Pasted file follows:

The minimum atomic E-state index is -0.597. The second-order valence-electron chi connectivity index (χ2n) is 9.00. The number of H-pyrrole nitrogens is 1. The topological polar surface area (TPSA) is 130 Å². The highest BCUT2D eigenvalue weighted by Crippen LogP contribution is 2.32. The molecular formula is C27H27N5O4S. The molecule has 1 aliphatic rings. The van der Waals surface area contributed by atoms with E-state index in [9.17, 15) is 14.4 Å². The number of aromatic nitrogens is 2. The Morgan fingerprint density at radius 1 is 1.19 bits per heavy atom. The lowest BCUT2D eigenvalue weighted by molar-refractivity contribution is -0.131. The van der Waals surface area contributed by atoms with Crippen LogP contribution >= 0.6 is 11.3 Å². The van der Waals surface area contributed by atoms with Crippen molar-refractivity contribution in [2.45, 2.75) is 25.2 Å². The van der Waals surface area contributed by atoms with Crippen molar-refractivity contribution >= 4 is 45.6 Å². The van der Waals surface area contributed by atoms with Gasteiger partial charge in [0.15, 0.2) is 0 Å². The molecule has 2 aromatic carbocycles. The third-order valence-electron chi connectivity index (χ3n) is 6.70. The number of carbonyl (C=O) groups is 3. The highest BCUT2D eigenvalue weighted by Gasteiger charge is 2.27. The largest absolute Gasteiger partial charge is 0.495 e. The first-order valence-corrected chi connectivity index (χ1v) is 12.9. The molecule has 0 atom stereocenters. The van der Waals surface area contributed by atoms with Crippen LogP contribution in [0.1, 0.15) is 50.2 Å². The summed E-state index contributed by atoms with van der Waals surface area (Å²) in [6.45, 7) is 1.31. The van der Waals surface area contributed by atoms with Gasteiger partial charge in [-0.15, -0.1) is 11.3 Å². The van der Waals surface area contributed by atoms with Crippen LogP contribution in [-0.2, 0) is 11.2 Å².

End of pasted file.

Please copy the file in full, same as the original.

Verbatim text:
The minimum atomic E-state index is -0.597. The second-order valence-electron chi connectivity index (χ2n) is 9.00. The number of H-pyrrole nitrogens is 1. The topological polar surface area (TPSA) is 130 Å². The highest BCUT2D eigenvalue weighted by Crippen LogP contribution is 2.32. The molecular formula is C27H27N5O4S. The molecule has 1 aliphatic rings. The van der Waals surface area contributed by atoms with E-state index in [9.17, 15) is 14.4 Å². The number of aromatic nitrogens is 2. The Morgan fingerprint density at radius 1 is 1.19 bits per heavy atom. The lowest BCUT2D eigenvalue weighted by molar-refractivity contribution is -0.131. The van der Waals surface area contributed by atoms with Crippen LogP contribution >= 0.6 is 11.3 Å². The van der Waals surface area contributed by atoms with Crippen molar-refractivity contribution in [2.45, 2.75) is 25.2 Å². The van der Waals surface area contributed by atoms with Crippen molar-refractivity contribution >= 4 is 45.6 Å². The van der Waals surface area contributed by atoms with Gasteiger partial charge in [0.15, 0.2) is 0 Å². The molecule has 2 aromatic carbocycles. The third-order valence-electron chi connectivity index (χ3n) is 6.70. The number of carbonyl (C=O) groups is 3. The highest BCUT2D eigenvalue weighted by Gasteiger charge is 2.27. The largest absolute Gasteiger partial charge is 0.495 e. The first-order valence-corrected chi connectivity index (χ1v) is 12.9. The molecule has 0 atom stereocenters. The van der Waals surface area contributed by atoms with Crippen LogP contribution in [0.1, 0.15) is 50.2 Å². The summed E-state index contributed by atoms with van der Waals surface area (Å²) in [6.45, 7) is 1.31. The van der Waals surface area contributed by atoms with Gasteiger partial charge in [-0.15, -0.1) is 11.3 Å². The van der Waals surface area contributed by atoms with Crippen LogP contribution in [-0.2, 0) is 11.2 Å².